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Catastrophic Insurance Coverage to Reduce Healthcare Costs
By Carl Witonsky
Expanding on Dr. Dan Fields’ point number nine in his excellent 16-point program on how to reduce healthcare costs and improve outcomes, I think there is a potential to save $100 billion a year by employers buying catastrophic insurance for their employees and giving them an HSA account funded with $5,000.
The employee would then pay for all doctor, pharmacy, and outpatient visits with their HSA credit card. NO CLAIM FORMS would be created. The doctor would update the patient’s EMR with the patient complaint, clinical findings, treatments, etc. The catastrophic insurance would kick in when the employee’s out-of-pocket hits $2,500 (above the company-funded $5,000) so insurance claims would be confined almost exclusively to inpatient stays.
The last time I checked, there were five billion claims processed a year in these United States. I estimate that four billion are not related to an inpatient stay. If the total cost for a typical physician claim is $25 between the provider and payor to process (current studies report that a two-doctor family practice costs $70,000 per year per physician for claims-related work), that is a $100 billion cost reduction per year.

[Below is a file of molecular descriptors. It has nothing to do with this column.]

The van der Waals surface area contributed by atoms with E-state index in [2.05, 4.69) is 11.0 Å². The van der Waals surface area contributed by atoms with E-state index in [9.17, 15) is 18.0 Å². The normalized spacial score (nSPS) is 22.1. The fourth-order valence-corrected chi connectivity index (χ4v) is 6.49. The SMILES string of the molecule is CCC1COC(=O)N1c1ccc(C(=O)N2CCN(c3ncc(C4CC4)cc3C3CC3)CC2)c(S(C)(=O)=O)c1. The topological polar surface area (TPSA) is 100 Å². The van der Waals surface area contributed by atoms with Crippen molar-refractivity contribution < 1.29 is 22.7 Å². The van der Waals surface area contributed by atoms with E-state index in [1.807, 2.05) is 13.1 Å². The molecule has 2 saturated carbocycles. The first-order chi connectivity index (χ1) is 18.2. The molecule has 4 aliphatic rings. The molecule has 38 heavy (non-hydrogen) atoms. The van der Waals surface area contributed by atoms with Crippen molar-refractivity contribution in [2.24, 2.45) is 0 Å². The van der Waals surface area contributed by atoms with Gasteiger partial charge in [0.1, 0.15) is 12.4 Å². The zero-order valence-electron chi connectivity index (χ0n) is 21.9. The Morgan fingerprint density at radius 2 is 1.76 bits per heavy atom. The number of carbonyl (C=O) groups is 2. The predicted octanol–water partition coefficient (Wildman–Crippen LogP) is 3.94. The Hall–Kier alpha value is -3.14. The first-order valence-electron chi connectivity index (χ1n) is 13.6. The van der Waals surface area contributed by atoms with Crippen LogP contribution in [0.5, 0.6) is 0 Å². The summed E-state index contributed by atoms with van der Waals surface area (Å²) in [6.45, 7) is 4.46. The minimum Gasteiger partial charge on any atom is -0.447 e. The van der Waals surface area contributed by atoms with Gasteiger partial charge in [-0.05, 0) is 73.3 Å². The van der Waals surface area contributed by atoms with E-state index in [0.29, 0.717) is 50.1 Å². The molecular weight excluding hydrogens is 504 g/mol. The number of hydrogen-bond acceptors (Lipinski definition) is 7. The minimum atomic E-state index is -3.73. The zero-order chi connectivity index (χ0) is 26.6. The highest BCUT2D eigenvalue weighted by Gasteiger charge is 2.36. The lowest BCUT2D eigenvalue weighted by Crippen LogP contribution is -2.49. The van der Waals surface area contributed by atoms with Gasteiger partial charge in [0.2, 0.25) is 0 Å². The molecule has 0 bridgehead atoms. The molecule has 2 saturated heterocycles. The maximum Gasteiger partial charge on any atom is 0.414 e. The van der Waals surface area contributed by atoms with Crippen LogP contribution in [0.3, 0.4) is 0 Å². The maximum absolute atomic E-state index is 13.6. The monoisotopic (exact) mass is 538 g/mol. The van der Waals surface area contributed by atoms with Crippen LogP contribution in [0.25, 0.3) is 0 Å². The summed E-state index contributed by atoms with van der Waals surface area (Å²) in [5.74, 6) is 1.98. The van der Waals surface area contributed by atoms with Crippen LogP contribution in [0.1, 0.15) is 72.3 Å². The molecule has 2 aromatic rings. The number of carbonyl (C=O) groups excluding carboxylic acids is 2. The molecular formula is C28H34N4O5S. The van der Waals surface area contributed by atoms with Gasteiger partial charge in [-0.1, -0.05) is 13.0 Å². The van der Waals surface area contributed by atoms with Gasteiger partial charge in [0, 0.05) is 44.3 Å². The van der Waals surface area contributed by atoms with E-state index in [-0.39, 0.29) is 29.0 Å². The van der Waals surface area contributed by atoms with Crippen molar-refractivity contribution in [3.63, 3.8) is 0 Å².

I am continuing to research this subject and would be very receptive to critical comments and suggestions.
Clearly all the payors would be up in arms against losing their lucrative administration fees and doctors might attempt to raise the price for office visits, so we will still need insurers / government to negotiate fair fee schedules. The key is to make health care insurance like home insurance — catastrophic-only — and reduce the enormous administration cost of the paper chase to the absolute minimum.
Carl Witonsky is managing director of Falcon Capital Partners of Radnor, PA.
Any Sufficiently Advanced Technology is Indistinguishable from Magic – Remember, Clarke’s Third Law?
By Shabbir Khan
I have been reading HIStalk for couple of years. In addition to saying that your HIStalk posts have always been timely and informative, I wanted to express my kudos to you and Inga for always staying objective.
I have also been reading Dr. Gregg Alexander’s posts on HIStalk Practice with great interest. I am in total agreement with him on the need for giving the physicians and their nursing / office staff a basic tool to help them build their own apps and user interfaces for documenting and sharing patient data with each other using lightweight portable devices.